We have also investigated how signal-activated Smad transcription factors cooperate with repressors. We first studied how TGIF1–Homeodomain (TGIF1–HD) binds to its canonical DNA motif. We have also shown that this transcription factor directly interacts with the MH1 domain of Smad proteins. Moreover, the formation of the HD-MH1 complex partially hinders the DNA-binding site of the complex, preventing the efficient interaction of TGIF1–HD and Smads with DNA, thus revealing how the Smad-TGIF1 complex acts as a transcriptional repression system (NAR 2018).

We also studied how Smad2/3 interact with pioneer factors (FoxH1) to activate differentiation. Together with the group of Dr. J. Massagué́ we studied TGF-β/Nodal activation of mesendoderm differentiation in pluripotent progenitors during mammalian gastrulation. Our structures revealed that the functional differences between Smad2 and Smad3 and their interactions with DNA lie within a small segment of Smad2 MH1 domain, absent in Smad3, which populates a series of conformations that regulate access of the DNA-binding hairpin to the DNA. Since only some conformations can interact with DNA, it turned out that Smad2 is less competitive than Smad3 at binding to target promoters (Genes and Development, 2019).


  • We have discovered a mechanism that labels these key components of the TGF-beta pathway first for activation and then for degradation.
  • Smads accumulate tumor mutations in the binding interfaces with other Smads, DNA and cofactors.
  • We have defined specific 5GC DNA motifs that interact with R-Smads and with Smad4.
  • Functional differences of TGFβ- and BMP-activated R-Smads are not related to their DNA specificity. Every R-Smad and Smad4 can interact with SBE and with new 5GC sites using a conserved binding mode.
  • We propose that dimer/monomer propensities of MH1 domains help define the composition of Smad complexes and dictate how Smads interact with cis-regulatory elements.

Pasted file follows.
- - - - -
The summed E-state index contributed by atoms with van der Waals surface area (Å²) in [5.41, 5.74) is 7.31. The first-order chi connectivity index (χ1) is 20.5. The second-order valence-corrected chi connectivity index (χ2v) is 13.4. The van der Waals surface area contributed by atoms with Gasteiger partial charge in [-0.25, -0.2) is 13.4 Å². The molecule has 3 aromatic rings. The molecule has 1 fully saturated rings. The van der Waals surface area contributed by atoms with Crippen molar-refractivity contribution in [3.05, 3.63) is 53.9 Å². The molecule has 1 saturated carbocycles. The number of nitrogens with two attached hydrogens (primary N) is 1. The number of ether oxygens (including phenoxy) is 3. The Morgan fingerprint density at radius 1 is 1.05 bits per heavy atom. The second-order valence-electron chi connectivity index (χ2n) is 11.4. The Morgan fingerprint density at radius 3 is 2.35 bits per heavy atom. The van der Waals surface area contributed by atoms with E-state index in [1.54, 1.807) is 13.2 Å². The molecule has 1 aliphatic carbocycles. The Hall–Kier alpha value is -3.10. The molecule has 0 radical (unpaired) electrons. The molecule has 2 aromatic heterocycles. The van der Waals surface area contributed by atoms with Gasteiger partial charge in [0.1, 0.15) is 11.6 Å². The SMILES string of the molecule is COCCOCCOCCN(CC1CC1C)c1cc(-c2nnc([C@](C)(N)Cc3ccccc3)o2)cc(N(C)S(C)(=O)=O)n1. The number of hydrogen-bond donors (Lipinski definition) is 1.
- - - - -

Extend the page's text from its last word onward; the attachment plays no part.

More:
• Smad2 and Smad3 have different functions. Well folded Smad2 binds DNA. This result challenges an erroneous view that had prevailed in the field for two decades, that Smad2 does not interact with DNA.

Relevant publications:

  1. Macias, M.J.*; Martin-Malpartida, P. and Massagué J.* (review). Structural determinants of Smad function in TGF-beta signaling. TiBS, 40(6), 296-308, 2015.
  2. Beich-Frandsen M, Aragón E, Llimargas M, Benach J, Riera A, Pous J, Macias M.J.* Structure of the N-terminal domain of the protein Expansion: an 'Expansion' to the Smad MH2 fold. Acta Crystallogr D Biol. 2015.
  3. (Martin-Malpartida P., Batet M., Kaczmarska Z.), Freier R., Gomes T., Aragón E., Zou Y., Wang Q., Xi Q., Ruiz L., Vea A., Márquez J.A., Massagué J., and Macias M.J.* Structural basis for genome wide recognition of 5-bp GC motifs by SMAD transcription factors. Nat. Commun. 8(1), 2070, 2017.
  4. Guca E., Suñol D., Ruiz L., Konkol A., Cordero J., Torner C., Aragon E., Martin-Malpartida P., Riera A., Macias M.J.* TGIF1 homeodomain interacts with Smad MH1 domain and represses TGF-β signaling. NAR 46(17), 9220- 9235, 2018.
  5. (Aragón E., Wang Q., Zou Y.), Morgani S.M., Ruiz L., Kaczmarska Z., Su J., Torner C., Tian L., Hu J., Shu W., Agrawal S., Gomes T., Márquez J.A., Hadjantonakis A.K., Macias M.J.* and Massagué J.* Structural basis for distinct roles of SMAD2 and SMAD3 in FOXH1 pioneer-directed TGF-β signaling. Genes & Development, 2019
  6. (Ruiz L., Kaczmarska Z., Gomes T.), Aragon E., Torner C., Freier R., Baginski B., Martin-Malpartida P., de Martin Garrido N., Marquez J.A., Cordeiro T., Pluta R., Macias M.J.* Unveiling the dimer/monomer propensities of Smad MH1-DNA complexes (under review, 2019) 10.1101/833319 on bioRxiv